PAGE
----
by Gavin Haines, The Telegraph, August 24, 2018
Back in 2010, Norway’s now-iconic Trolltunga (or Troll’s Tongue Rock) was an off-the-beaten track rock formation that attracted 800-odd visitors a year.
Seven years later the site was pulling in around 80,000 tourists annually and there are now reports of people queuing to get the most Insta-friendly snaps at the landmark.
The relentless march of social media has been attributed to the rise in popularity of Trolltunga and has raised questions about the monkey-see-monkey-do behaviour that platforms such as Facebook, Instagram and Twitter promote.
Because most of the photos posted on these sites are identical. At the time of writing there were over 100,000 posts with the hashtag #trolltunga on Instagram. On an even larger scale, there are 4,847,985 posts with the hashtag #eiffeltower on Instagram and many are a variation on a theme: heavily-filtered portraits of photogenic girls and guys pouting in front of the Parisian landmark.
Yet millennials seem untroubled by a lack of originality: according to a new report, 61 per cent of them are influenced to travel to a destination by its potential for Instagram-friendly snaps.
The survey of 2,008 adults was conducted by the peer-to-peer currency exchange platform WeSwap, which also found that 29 per cent of millennials would veto a holiday destination if they were unable to post about it on social media, while 31 per cent of millennials said that posting their holiday photos online is just as important as the holiday itself.
What’s more, a quite substantial number of millennials, 34 per cent, say that they have actually booked a holiday because of content seen on social media. One example is Olivia, a 22-year-old teaching assistant from East Sussex, who claimed that photographs of her favourite bloggers frolicing in Croatian waterfalls prompted her to book a holiday to Split.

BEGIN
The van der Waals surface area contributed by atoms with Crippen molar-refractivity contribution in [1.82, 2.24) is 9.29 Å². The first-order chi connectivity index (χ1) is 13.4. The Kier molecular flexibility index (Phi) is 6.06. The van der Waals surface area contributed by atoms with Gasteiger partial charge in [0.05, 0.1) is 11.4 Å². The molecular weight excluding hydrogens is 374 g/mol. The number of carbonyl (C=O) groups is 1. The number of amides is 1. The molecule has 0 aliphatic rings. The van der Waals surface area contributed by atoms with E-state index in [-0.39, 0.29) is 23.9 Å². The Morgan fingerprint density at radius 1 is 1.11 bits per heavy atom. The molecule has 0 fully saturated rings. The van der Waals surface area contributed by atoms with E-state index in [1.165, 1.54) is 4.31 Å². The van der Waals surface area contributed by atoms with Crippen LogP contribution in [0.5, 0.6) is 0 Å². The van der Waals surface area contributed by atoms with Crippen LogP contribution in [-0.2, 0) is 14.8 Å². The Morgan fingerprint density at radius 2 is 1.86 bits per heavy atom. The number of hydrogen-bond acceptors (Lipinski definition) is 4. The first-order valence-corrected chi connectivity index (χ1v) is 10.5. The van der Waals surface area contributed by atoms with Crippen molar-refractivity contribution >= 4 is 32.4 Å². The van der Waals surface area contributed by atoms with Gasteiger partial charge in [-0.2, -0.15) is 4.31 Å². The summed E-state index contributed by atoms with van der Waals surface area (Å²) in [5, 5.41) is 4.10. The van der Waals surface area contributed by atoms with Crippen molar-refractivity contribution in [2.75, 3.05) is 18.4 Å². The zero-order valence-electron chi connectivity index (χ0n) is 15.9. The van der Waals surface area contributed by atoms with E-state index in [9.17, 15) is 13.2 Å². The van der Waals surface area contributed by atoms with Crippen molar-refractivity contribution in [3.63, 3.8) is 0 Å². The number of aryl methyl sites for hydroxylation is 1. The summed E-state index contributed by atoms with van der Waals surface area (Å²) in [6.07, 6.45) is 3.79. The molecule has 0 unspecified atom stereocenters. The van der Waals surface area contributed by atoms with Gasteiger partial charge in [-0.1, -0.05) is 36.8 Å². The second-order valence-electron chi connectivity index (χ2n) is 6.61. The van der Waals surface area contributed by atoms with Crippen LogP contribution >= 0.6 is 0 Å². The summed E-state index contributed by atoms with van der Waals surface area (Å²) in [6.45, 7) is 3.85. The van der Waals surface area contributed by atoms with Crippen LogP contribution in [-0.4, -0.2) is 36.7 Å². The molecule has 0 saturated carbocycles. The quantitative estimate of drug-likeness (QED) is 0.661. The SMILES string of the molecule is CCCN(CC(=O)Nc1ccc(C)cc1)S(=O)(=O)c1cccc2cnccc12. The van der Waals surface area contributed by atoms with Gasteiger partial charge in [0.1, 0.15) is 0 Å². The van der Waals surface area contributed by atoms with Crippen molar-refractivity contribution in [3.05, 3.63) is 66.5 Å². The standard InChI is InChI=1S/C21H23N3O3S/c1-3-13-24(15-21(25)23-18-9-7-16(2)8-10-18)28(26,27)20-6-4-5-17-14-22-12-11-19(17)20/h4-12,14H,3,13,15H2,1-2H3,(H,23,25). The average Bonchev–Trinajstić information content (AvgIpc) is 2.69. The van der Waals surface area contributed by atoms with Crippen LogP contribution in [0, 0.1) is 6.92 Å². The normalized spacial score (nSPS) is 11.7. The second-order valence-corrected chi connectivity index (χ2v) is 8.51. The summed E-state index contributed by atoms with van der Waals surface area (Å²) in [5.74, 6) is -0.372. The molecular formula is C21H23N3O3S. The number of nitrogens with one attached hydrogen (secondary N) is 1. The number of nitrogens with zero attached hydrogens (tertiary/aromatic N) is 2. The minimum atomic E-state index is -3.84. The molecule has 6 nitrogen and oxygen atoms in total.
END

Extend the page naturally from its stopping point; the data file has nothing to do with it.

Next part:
“I hadn’t really considered Croatia as a holiday destination prior to seeing these images and seeing the great pictures people were taking there definitely influenced my decision to plan a holiday to Split with my friends,” she said.
“Not only did I want to see the waterfalls for myself – they looked so amazing in pictures – but I wanted to get photos of myself and my friends there for my Instagram.”
Marcus, a 25-year-old data analyst from Surrey, says he too uses social media while researching his trips: “When researching our holidays, we find that search engines often display the most popular sights, meaning we might miss a hidden gem.
“Social media allows us to keep up with travel bloggers that have similar interests to us and get ideas for our next holiday that allow us to have experiences, taste food and see sights that might not have been suggested on our online searches or in travel magazines.”
With the biggest social media influencers charging for posts on Instagram, however, there now exists a situation where many people are following in the footsteps of bloggers being paid to promote destinations on behalf of the tourist board.
Stephanie Abrams Cartin, the co-founder of Socialfly, revealed in a recent edition of GQ that influencers with a following of 500,000 or more typically charge brands and organisations between £4,000 and £10,000 for a single Instagram post promoting their product, and £7,000 to show up at an event.
Speaking to Telegraph Travel, London-based influencer Claire Menary said: “Some influencers do present travelling in an unrealistic way – they make some of the world’s biggest tourist hot spots look deserted or really play with the colours to make a place look more vibrant and colourful than it actually is.”
“Using certain editing tools – like playing with the exposure, shadows, contrasting or saturation for example – really can have a big impact on the final image,” she added.
“It’s important to remember that influencers only ever portray the best version of their lives on social platforms so there is an element of ‘un-reality’ to it,” she said. “But saying that, if you follow travel influencers who are in fact photographers who like to capture the daily life and scenes of a place, then I do think you get a more realistic picture.”